The Cruelty of a look Askance

With December on the doorstep the fields are yet bare of snow.  Autumn brings lists and indoor work such to keep my mind from straying from grudges about the weather and season.  Truth is, summer is always more of a gift than ever I could ask for.  The buckets of flower and beans seeds saved from the final dehiscence of blooms and fruits are proof of trust and hope.  Hope being a kind of prayer, we prayerfully tuck them away for the season of dark and cold.

Thoughts and ponderings take root during these dark quiet evenings and it occurs to me (once again) that the sermon on the mount is clear – we were never (none of us) saved merely for our own sake.  All parts of our lives, whether verbal or non, active or passive, must radiate the love of Christ.  If they don’t – if we give the impression of dislike or disapproval, we are a Pharisee.  I’m not sure that I even mean that “we behave like one”.  I think we become one.  “Holier than thou, watch me I am the non-sinner and holy, you aren’t measuring up to my level of spirituality”.  Only Christ has the right to look down on anyone.  We don’t know if He looked down on the Pharisees or not, but he was not passive aggressive.  He called out the Pharisees for being Whited Sepulchers.  Whitewashed tombs.  They loved their power and position, and every “sermon” they preached or rule they made or interpreted, was to keep that status.

He corrected the more lowly of sinners, but he never even once seemed to act with disgust or disapproval toward them.  If we want to emulate Him, we must stop our disapproval tours, and begin loving those around us no matter how they’re dressed, or what they live like.

The person who seemed to be the convergence of the two (Pharisee yet humble sinner) was Nicodemus.  He came with an honest question, willing to listen and learn.  Jesus seemed to say “you should know this”, but then he told him outright – “you must be born again’, and helped him see what that meant.  We don’t hear much about Nicodemus until the end when he helped bury Jesus.  That is evidence to me that Nicodemus heard and obeyed.
When I have someone looking at me like I am so naughty (or that my children are?) it simply doesn’t create a desire in me to be more….be more what?  They haven’t said.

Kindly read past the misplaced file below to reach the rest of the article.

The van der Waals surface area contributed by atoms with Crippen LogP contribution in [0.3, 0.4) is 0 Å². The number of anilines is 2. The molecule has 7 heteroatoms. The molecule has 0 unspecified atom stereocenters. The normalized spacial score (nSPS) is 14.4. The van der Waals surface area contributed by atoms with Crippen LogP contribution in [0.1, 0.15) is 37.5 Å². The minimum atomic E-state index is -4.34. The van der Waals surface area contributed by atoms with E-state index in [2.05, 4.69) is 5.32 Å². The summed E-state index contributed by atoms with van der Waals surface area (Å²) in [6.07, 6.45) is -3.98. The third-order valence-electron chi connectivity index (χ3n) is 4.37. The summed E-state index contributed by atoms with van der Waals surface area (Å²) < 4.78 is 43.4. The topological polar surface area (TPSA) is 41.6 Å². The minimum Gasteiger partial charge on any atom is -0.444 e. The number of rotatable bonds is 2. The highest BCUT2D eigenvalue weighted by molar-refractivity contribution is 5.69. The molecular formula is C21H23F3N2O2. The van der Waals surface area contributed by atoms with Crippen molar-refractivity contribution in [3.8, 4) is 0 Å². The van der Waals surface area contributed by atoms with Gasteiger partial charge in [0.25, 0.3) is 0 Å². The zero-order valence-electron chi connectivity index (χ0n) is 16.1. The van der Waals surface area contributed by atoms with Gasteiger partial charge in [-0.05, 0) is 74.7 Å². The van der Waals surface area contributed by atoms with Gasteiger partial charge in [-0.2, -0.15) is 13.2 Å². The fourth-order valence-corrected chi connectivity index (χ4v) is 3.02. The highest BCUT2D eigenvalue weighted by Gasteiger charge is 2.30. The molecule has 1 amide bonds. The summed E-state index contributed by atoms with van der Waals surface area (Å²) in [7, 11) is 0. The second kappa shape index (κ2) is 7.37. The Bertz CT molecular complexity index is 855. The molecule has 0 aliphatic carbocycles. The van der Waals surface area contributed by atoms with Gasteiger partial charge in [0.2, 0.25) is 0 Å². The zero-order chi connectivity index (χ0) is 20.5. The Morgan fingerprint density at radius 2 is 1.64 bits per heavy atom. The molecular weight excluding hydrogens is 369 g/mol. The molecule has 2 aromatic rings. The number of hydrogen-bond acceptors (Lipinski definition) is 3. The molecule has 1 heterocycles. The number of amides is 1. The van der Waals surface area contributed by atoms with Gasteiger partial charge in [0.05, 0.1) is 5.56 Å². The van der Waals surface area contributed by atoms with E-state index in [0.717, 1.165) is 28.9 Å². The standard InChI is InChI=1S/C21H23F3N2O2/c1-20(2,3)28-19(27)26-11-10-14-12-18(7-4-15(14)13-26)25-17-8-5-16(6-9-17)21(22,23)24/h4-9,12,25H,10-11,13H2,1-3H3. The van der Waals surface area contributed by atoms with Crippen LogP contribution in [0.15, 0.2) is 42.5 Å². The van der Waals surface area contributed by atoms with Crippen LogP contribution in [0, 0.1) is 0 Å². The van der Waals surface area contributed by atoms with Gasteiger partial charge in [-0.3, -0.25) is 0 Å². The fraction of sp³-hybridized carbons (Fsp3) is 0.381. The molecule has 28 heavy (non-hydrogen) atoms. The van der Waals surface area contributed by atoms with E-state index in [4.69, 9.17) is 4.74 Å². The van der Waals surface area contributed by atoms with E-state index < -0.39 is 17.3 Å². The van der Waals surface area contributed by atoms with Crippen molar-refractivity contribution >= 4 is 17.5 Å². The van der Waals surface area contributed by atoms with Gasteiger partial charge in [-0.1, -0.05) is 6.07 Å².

It causes me to feel unloved and unwanted.  Not even enough care goes into “looks”, to say what I should change.  It is merely a mean look.   Don’t get me wrong, I have known folks who have brought me their weekly list of my “wrongs” and I don’t like that either.  I actually *am* within my biblical structure of authority and it is important to me to stay there (and you will find this in 1 Col 11. don’t add to it please).  I don’t think I need to have a weekly list of character improvements by arbitrary people to move me onto a better path.  That’s not to say I’m so good I don’t need work, I just listen better to love and acceptance.  Like most people.
Get out of the way of the Holy Spirit and let Him do His job.  Even this simplistic diatribe can help us see (myself included) that to love one another, is simply that.  It isn’t “we love them so much we want to help them see they aren’t as good as us”.

“And they tossed scripture to pious spirits and feeble minds; two things I could never distinguish by dialect or dress” (Raymond St.Elmo)

As the days shorten, so shall my energy.  It is then more important to budget this energy well.  Choral programs, A daughter’s wedding, a few more “parties” here bring joy, meaning, and love to our home.  Never give in to the temptation to shrivel within yourself.  It will only bring grief.  Next time I may re-attempt mirth.  It seems more fitting.

Mostly sincerely, ~Pam.

Mostly sincerely, ~Pam.